The company will sell systems as well as part fabrication services, said Matthias Winderlich, 3-D MicroPrint business development manager. Other 3-D printing systems use powder coatings comprising particles in the 30- to 100-µm range. In contrast, 3-D MicroPrint will use powders composed of particles that are less than 5 µm in size.
In addition to smaller particles, the systems will use more finely focused laser beams, concentrated into spots that measure about 30 µm in diameter. That compares to the roughly 100-µm spot size of other systems.
“With these small focus points, we can build up walls, for example, smaller than 70 µm in thickness,” Winderlich said.
The surface will be smooth, with a roughness of 2 µm, he added. That’s a feat difficult for other systems, in part because the powder particle size and focal diameter are too large.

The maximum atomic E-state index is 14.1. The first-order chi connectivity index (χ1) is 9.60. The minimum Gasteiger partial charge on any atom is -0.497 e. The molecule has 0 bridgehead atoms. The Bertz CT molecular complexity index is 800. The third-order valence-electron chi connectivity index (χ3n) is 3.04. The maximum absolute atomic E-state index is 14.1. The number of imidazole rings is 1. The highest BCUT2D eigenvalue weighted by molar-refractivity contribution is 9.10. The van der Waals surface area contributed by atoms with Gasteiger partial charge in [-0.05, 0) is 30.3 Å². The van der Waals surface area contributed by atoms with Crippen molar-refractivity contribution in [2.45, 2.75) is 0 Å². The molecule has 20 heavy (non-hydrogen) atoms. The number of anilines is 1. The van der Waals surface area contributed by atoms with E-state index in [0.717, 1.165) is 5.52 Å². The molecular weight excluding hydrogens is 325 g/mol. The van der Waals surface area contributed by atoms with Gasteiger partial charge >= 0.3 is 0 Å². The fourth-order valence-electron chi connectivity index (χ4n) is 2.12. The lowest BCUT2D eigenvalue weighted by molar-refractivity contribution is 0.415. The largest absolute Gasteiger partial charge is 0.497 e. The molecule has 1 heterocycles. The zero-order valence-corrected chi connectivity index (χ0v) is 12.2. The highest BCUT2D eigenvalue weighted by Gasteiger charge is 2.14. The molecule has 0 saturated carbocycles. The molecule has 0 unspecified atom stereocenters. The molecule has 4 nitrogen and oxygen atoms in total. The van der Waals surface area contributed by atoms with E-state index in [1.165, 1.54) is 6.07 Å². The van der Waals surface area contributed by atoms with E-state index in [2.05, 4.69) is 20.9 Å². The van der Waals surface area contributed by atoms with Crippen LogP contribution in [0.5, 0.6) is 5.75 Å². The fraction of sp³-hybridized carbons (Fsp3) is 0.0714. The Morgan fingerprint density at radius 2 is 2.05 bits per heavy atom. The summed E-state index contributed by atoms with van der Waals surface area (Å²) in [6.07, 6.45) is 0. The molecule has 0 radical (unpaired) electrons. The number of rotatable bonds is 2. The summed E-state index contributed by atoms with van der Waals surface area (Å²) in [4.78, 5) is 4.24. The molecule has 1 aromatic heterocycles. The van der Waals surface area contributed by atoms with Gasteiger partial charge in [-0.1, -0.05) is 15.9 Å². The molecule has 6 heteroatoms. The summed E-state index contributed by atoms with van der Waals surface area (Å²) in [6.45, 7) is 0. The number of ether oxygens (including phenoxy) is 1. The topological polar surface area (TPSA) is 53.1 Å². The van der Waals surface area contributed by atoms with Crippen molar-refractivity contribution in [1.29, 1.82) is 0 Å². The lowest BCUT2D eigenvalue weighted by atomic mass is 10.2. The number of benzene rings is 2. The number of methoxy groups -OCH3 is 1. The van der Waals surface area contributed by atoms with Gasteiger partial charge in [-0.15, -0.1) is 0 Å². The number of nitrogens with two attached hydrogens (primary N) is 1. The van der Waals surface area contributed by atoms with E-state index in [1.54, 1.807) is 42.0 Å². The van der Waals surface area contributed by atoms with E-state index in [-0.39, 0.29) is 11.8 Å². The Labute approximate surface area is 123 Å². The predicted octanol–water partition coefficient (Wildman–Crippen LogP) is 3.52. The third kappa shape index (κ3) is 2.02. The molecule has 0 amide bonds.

The tradeoff is that this ability to print finer features comes with a requirement that more passes are needed to build up the same part volume. Therefore, this approach is not really suitable for fabricating big parts. Partly for that reason, 3-D MicroPrint is finding the strongest interest in the medical device arena as well as watchmaking, optical components, MEMS devices and other sensors.
Just because the parts are small doesn’t mean they can’t have a big impact. In particular, small yet highly precise structures can play an outsize role in large products. The performance of a jet engine, for example, may depend upon the microscopic clearance within a nozzle or the exact shape of a turbine blade. Either of the latter could have very tight tolerances, making fine fabrication important.